Because if it was, we would not have poor conditions in any of our schools.  And even if we did still have wobbly walls in gyms, we would not wait until a young life is tragically, needlessly lost before requiring them to be fixed.


Councils: they couldnae run a bath (4)

Not done one of these in a while, though not because councils have somehow got their act together.  Far from it.

Tales of woe, incompetence and bureaucracy reach the burdz ears regularly via friends and family.  Is there much difference around the country?  Not really, though some clearly are better than others.  And if anyone wants to share good things about cooncils, then feel free.  I’d be glad to post, to relieve the unrelenting gloom of waste and bizarre decision-making.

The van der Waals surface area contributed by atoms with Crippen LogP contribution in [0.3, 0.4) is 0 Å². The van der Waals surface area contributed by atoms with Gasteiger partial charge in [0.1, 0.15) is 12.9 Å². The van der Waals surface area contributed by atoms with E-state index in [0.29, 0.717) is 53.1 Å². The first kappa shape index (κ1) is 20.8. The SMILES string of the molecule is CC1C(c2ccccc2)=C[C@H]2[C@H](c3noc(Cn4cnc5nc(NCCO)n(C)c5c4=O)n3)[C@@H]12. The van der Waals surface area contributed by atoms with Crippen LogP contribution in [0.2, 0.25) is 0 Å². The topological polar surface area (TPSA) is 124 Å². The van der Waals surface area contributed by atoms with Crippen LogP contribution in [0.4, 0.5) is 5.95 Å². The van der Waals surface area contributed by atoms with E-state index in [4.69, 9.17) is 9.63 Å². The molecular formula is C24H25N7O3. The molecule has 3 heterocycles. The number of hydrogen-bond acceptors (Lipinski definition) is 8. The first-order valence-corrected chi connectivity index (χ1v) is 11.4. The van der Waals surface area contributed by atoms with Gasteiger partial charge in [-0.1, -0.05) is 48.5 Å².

But while we wait for such a one to reach this blog’s shores, allow me to share this little gem with you.  And hopefully reassure teachers, that while, like many, I have some “issues” with the quality of education imparted these days, actually I reckon you do a great job, sometimes made a whole lot harder by the planners who plague your lives.

The closure of a local school caused not a little local difficulty.  The community rallied, packed out consultation meetings, and organised the usual, futile protest.  Yes, the roll was falling but the solution was to rezone the catchment areas to take pressure off the surrounding schools which were running – then – at over 80% capacity.  The closure plan did not really take account of future population:  the area had been a magnet for first time buyers and young families and would continue to be so.  Local school rolls were likely to increase in the short-term and the council’s demographic modelling did not stack up.